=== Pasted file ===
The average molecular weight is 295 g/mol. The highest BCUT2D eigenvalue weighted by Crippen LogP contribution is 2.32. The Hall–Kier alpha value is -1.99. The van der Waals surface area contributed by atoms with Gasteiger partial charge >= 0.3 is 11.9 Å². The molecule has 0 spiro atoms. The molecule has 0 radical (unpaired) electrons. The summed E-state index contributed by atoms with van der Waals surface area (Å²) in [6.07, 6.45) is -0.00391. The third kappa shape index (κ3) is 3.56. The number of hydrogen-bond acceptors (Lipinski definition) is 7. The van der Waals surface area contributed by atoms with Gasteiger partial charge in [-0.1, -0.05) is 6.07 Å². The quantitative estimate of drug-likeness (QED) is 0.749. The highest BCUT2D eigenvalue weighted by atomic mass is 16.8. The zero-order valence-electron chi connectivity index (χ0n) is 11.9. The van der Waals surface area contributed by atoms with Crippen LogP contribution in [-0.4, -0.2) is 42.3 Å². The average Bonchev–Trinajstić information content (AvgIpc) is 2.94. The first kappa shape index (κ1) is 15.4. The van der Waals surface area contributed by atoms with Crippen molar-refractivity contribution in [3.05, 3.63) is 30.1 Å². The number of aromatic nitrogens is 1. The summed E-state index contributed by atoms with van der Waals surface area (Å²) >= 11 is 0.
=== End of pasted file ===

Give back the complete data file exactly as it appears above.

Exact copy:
The average molecular weight is 295 g/mol. The highest BCUT2D eigenvalue weighted by Crippen LogP contribution is 2.32. The Hall–Kier alpha value is -1.99. The van der Waals surface area contributed by atoms with Gasteiger partial charge >= 0.3 is 11.9 Å². The molecule has 0 spiro atoms. The molecule has 0 radical (unpaired) electrons. The summed E-state index contributed by atoms with van der Waals surface area (Å²) in [6.07, 6.45) is -0.00391. The third kappa shape index (κ3) is 3.56. The number of hydrogen-bond acceptors (Lipinski definition) is 7. The van der Waals surface area contributed by atoms with Gasteiger partial charge in [-0.1, -0.05) is 6.07 Å². The quantitative estimate of drug-likeness (QED) is 0.749. The highest BCUT2D eigenvalue weighted by atomic mass is 16.8. The zero-order valence-electron chi connectivity index (χ0n) is 11.9. The van der Waals surface area contributed by atoms with Crippen LogP contribution in [-0.4, -0.2) is 42.3 Å². The average Bonchev–Trinajstić information content (AvgIpc) is 2.94. The first kappa shape index (κ1) is 15.4. The van der Waals surface area contributed by atoms with Crippen molar-refractivity contribution in [3.05, 3.63) is 30.1 Å². The number of aromatic nitrogens is 1. The summed E-state index contributed by atoms with van der Waals surface area (Å²) >= 11 is 0.